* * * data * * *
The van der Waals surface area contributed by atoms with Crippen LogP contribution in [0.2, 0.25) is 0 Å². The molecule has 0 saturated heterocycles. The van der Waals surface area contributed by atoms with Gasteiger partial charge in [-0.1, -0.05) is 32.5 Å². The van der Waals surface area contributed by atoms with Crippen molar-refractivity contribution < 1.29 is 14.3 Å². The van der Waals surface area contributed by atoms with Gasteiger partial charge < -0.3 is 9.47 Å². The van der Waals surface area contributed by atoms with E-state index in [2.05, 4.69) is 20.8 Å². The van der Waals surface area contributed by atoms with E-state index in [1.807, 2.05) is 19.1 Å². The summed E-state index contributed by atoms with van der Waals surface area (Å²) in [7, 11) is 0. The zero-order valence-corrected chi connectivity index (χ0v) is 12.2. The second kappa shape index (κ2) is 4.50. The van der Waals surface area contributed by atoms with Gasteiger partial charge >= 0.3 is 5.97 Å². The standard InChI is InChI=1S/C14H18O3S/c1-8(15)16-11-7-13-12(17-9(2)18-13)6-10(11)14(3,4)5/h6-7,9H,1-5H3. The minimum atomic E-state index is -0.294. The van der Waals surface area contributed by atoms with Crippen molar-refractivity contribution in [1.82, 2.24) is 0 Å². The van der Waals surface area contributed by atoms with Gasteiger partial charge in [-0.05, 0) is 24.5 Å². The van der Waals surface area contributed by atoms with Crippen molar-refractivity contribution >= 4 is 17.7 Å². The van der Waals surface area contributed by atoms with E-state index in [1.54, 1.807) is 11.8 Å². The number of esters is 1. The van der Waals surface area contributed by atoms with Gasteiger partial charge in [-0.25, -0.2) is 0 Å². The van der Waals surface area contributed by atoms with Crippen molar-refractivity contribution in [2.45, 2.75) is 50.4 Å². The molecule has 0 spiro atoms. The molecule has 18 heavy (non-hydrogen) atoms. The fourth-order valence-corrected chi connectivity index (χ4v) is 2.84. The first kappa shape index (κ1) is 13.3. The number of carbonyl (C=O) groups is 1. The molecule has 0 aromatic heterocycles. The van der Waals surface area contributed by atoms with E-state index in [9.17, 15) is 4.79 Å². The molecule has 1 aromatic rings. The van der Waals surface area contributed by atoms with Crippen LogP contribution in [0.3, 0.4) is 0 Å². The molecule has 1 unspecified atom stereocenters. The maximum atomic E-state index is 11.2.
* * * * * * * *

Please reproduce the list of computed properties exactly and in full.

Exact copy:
The van der Waals surface area contributed by atoms with Crippen LogP contribution in [0.2, 0.25) is 0 Å². The molecule has 0 saturated heterocycles. The van der Waals surface area contributed by atoms with Gasteiger partial charge in [-0.1, -0.05) is 32.5 Å². The van der Waals surface area contributed by atoms with Crippen molar-refractivity contribution < 1.29 is 14.3 Å². The van der Waals surface area contributed by atoms with Gasteiger partial charge < -0.3 is 9.47 Å². The van der Waals surface area contributed by atoms with E-state index in [2.05, 4.69) is 20.8 Å². The van der Waals surface area contributed by atoms with E-state index in [1.807, 2.05) is 19.1 Å². The summed E-state index contributed by atoms with van der Waals surface area (Å²) in [7, 11) is 0. The zero-order valence-corrected chi connectivity index (χ0v) is 12.2. The second kappa shape index (κ2) is 4.50. The van der Waals surface area contributed by atoms with Gasteiger partial charge >= 0.3 is 5.97 Å². The standard InChI is InChI=1S/C14H18O3S/c1-8(15)16-11-7-13-12(17-9(2)18-13)6-10(11)14(3,4)5/h6-7,9H,1-5H3. The minimum atomic E-state index is -0.294. The van der Waals surface area contributed by atoms with Crippen molar-refractivity contribution in [1.82, 2.24) is 0 Å². The van der Waals surface area contributed by atoms with Gasteiger partial charge in [-0.05, 0) is 24.5 Å². The van der Waals surface area contributed by atoms with Crippen molar-refractivity contribution >= 4 is 17.7 Å². The van der Waals surface area contributed by atoms with E-state index in [1.54, 1.807) is 11.8 Å². The number of esters is 1. The van der Waals surface area contributed by atoms with Gasteiger partial charge in [-0.25, -0.2) is 0 Å². The van der Waals surface area contributed by atoms with Crippen molar-refractivity contribution in [2.45, 2.75) is 50.4 Å². The molecule has 0 spiro atoms. The molecule has 18 heavy (non-hydrogen) atoms. The fourth-order valence-corrected chi connectivity index (χ4v) is 2.84. The first kappa shape index (κ1) is 13.3. The number of carbonyl (C=O) groups is 1. The molecule has 0 aromatic heterocycles. The van der Waals surface area contributed by atoms with E-state index in [9.17, 15) is 4.79 Å². The molecule has 1 aromatic rings. The van der Waals surface area contributed by atoms with Crippen LogP contribution in [0.3, 0.4) is 0 Å². The molecule has 1 unspecified atom stereocenters. The maximum atomic E-state index is 11.2.